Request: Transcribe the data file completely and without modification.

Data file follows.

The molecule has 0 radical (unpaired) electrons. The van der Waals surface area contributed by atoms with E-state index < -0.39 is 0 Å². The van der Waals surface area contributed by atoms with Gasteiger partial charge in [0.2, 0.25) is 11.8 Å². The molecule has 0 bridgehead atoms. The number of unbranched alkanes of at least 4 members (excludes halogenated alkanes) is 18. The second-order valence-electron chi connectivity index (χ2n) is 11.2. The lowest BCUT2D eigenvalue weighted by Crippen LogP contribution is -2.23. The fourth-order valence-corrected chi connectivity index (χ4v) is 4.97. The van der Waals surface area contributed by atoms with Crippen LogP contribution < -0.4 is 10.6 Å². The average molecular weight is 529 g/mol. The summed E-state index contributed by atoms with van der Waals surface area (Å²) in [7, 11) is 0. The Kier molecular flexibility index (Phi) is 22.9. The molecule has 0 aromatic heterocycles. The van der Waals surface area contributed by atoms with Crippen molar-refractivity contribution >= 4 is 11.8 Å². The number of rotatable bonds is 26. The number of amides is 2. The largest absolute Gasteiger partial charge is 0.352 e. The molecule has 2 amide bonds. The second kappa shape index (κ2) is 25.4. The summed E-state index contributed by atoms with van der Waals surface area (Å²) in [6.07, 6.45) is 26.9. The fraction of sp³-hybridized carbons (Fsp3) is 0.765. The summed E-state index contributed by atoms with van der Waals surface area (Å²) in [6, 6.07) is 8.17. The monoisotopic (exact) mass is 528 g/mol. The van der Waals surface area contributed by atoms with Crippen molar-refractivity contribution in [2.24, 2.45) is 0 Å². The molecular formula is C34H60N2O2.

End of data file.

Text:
The molecule has 0 radical (unpaired) electrons. The van der Waals surface area contributed by atoms with E-state index < -0.39 is 0 Å². The van der Waals surface area contributed by atoms with Gasteiger partial charge in [0.2, 0.25) is 11.8 Å². The molecule has 0 bridgehead atoms. The number of unbranched alkanes of at least 4 members (excludes halogenated alkanes) is 18. The second-order valence-electron chi connectivity index (χ2n) is 11.2. The lowest BCUT2D eigenvalue weighted by Crippen LogP contribution is -2.23. The fourth-order valence-corrected chi connectivity index (χ4v) is 4.97. The van der Waals surface area contributed by atoms with Crippen LogP contribution < -0.4 is 10.6 Å². The average molecular weight is 529 g/mol. The summed E-state index contributed by atoms with van der Waals surface area (Å²) in [7, 11) is 0. The Kier molecular flexibility index (Phi) is 22.9. The molecule has 0 aromatic heterocycles. The van der Waals surface area contributed by atoms with Crippen molar-refractivity contribution >= 4 is 11.8 Å². The number of rotatable bonds is 26. The number of amides is 2. The largest absolute Gasteiger partial charge is 0.352 e. The molecule has 2 amide bonds. The second kappa shape index (κ2) is 25.4. The summed E-state index contributed by atoms with van der Waals surface area (Å²) in [6.07, 6.45) is 26.9. The fraction of sp³-hybridized carbons (Fsp3) is 0.765. The summed E-state index contributed by atoms with van der Waals surface area (Å²) in [6, 6.07) is 8.17. The monoisotopic (exact) mass is 528 g/mol. The van der Waals surface area contributed by atoms with Crippen molar-refractivity contribution in [2.24, 2.45) is 0 Å². The molecular formula is C34H60N2O2.